Meth lab cleanup is a growing industry
MEMPHIS, Tenn. — A tall man and a slender woman wiggled into their white hazardous materials suits, putting on protective masks and gloves before venturing into the dark, two-story home where police say a methamphetamine lab recently exploded.
Gary Siebenschuh and a helper used a yellow photo ionization detector to measure for meth residue, maneuvering around debris and a hole in the roof caused by the Nov. 6 fire that injured a young child. They took wipe samples of walls, ducts, window sills, and other parts of the home, later sending them to a lab to be analyzed.
‘‘The process is extremely cumbersome, but I think it’s necessary,’’ said Dick Cochran, owner of the Memphis home where a renter was charged with making meth and causing the fire and explosion. Cochran hired Siebenschuh to inspect the property.
‘‘You don’t know how bad a house can be contaminated,’’ Cochran said.
Tens of thousands of houses have been used as meth labs in the last decade, and a cottage industry is developing around cleaning them up. Many Americans are more aware of the production of the highly addictive drug thanks to AMC’s hit show ‘‘Breaking Bad,’’ which featured a high school chemistry teacher who turned into a meth cooker and dealer. In real life, cleanup contractors are the ones who deal with a property when a batch explodes or police raid an operation and shut it down.
However, there is little oversight of the growing industry in most states, opening the door for potential malfeasance.
Cochran expects to spend thousands to make the house rentable once again, with much of the cost covered by his insurance company. However, that is not the norm; many insurance policies do not cover meth cleanup.
To make a meth home safe, a certified contractor must remove and replace all contaminated materials, from walls to carpet to air conditioning vents. Next, a certified ‘‘industrial hygienist’’ tests the home to gauge whether it can be lived in or needs more cleaning.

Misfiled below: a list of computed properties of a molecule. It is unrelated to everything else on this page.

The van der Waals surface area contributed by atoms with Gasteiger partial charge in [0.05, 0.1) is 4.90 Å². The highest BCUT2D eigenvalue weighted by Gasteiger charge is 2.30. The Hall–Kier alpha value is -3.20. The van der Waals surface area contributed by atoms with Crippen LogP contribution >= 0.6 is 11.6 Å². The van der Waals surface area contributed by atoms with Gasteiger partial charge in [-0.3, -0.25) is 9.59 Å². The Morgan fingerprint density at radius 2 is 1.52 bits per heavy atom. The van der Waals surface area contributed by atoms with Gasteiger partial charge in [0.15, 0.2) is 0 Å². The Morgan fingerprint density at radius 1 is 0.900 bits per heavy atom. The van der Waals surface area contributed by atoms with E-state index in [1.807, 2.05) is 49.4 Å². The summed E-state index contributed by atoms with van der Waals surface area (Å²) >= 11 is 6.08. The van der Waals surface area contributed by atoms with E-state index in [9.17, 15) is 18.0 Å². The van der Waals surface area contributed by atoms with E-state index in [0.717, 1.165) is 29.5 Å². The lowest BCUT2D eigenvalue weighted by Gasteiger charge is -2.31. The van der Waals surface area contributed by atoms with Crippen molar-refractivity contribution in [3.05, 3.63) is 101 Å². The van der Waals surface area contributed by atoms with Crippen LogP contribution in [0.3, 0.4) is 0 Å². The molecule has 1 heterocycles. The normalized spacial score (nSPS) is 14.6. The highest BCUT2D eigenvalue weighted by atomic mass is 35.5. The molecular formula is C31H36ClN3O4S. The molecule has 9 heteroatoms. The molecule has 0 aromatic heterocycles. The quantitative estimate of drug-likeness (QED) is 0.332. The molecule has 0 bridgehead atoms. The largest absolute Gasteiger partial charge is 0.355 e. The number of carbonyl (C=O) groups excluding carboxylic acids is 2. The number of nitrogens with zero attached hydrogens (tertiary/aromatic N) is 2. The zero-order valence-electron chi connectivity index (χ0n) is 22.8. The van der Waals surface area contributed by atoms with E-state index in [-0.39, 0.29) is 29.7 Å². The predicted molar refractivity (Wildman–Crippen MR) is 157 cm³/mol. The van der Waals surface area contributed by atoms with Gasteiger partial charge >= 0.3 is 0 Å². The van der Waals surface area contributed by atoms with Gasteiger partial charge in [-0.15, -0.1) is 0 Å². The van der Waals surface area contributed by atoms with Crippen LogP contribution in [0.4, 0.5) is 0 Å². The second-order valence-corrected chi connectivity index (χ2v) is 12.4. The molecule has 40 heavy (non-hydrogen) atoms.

Hygienists and contractors find homes in different states of disrepair. Homes with no fires or explosions are easier to clean, but there is often a pungent odor, contaminated cooktops, carpets, and walls, leaky roofs, and dirty furniture. In the case of Cochran’s home, Siebenschuh had to maneuver around scattered debris and a burned-out shell of a second floor and attic.
‘‘You do testing in the front end, so we can find out how much meth is there,’’ said Siebenschuh, whose company, G7 Environmental Services, also does testing for asbestos, mold, and other contaminates. ‘‘Then the homeowner hires a contractor, and then he cleans it up.’’
Despite laws requiring landlords to disclose if meth had been made on a property, experts say such disclosures often do not occur and there are many people living in contaminated homes nationwide.
Exposure to meth residue can cause respiratory problems, and health officials say meth homes pose a threat to public safety. For example, squatters may enter abandoned homes, and children play around them.
During the last decade, tens of thousands of homes have been used to cook meth, according to federal data. About 25 states have laws related to meth cleanup. Some states, such as Indiana, Kentucky, and Tennessee, place meth homes on quarantine lists. Some properties on Tennessee’s list date to 2006, underscoring the years it often takes for some properties to be cleaned. Cleanup costs can range from $3,000 to $25,000.
Joe Mazzuca, chief executive of operations for Meth Lab Cleanup LLC, said his business has been growing 30 percent annually in recent years. ‘‘We consider it to be still in its infancy,’’ said Mazzuca, a leader in the meth cleanup industry.
Many independent contractors, such as Don Horne, do meth cleanup as a second job to make extra money. Horne is a law enforcement officer in a small Arkansas town. He says in many areas contaminated homes have become ‘‘a huge problem.’’
‘‘You’re helping the community by going in and cleaning up the properties, putting them back on the market to sell or to rent,’’ said Horne, who is certified to clean meth labs in Arkansas and Tennessee.